Just because a court can recognize a note written on a fast food restaurant napkin as a valid will doesn’t mean you should make it your estate plan.
According to a recent ruling from Saskatchewan, Philip Langanjotted down his wishes at a Yorkton McDonald’s outlet several months before his actual death, during what he thought was a heart attack.
The napkin note, which the man signed but left undated, called for his property to be split evenly among his seven children.
However, one of his daughters expressed doubts about the authenticity of the will and challenged it in court, claiming thather name was spelled wrong on the document. In any case, she argued, her father had told her he would not leave a will behind because he “wanted us kids to fight like he had to.”
Despite the informal and imperfect nature of the note, the judge was convinced that it should be recognized.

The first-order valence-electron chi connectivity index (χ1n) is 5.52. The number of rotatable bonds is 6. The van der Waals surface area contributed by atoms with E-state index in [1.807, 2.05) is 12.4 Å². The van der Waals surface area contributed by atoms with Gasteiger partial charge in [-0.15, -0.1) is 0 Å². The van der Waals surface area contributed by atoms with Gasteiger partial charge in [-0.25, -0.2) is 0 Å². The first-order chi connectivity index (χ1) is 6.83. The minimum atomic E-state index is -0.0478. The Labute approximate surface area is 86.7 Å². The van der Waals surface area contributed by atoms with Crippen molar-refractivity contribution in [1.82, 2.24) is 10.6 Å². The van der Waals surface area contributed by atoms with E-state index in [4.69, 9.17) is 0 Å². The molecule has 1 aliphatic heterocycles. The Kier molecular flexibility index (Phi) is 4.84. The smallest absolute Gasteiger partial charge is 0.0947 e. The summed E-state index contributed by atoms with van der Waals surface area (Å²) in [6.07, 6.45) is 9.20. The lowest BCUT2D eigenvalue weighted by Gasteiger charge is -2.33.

“The court finds sufficient evidence has been presented to establish circumstances that augur for a finding that Mr. Langanhad the requisite testamentary intention to create a will. Without speculation, the court is satisfied that the document shows Mr. Langan’s final wishes,” he wrote.
Recent changes to Ontario’s estates law mean that we may see similar cases involving wills written in unusual ways or places.
Bill 245, the recently passed Accelerating Access to Justice Act,moved Ontario from a “strict compliance” regime to one of “substantial compliance,” which means that judges can now validate wills that would otherwise have been declared void due to technical errors, just as the Saskatchewan court did.
I remain uncomfortable with the switch to substantial compliance, because of the uncertainty it brings, by lowering the bar for surviving relatives named in faulty wills to take their cases to our already clogged and expensive courts.
That’s why it’s more important than ever that testators hire an experienced lawyer who can ensure their will is not only properly executed, but also accurately reflects their wishes.
The more complicated and valuable your assets are, the more crucial it is to obtain sound legal advice before finalizing an estate plan.
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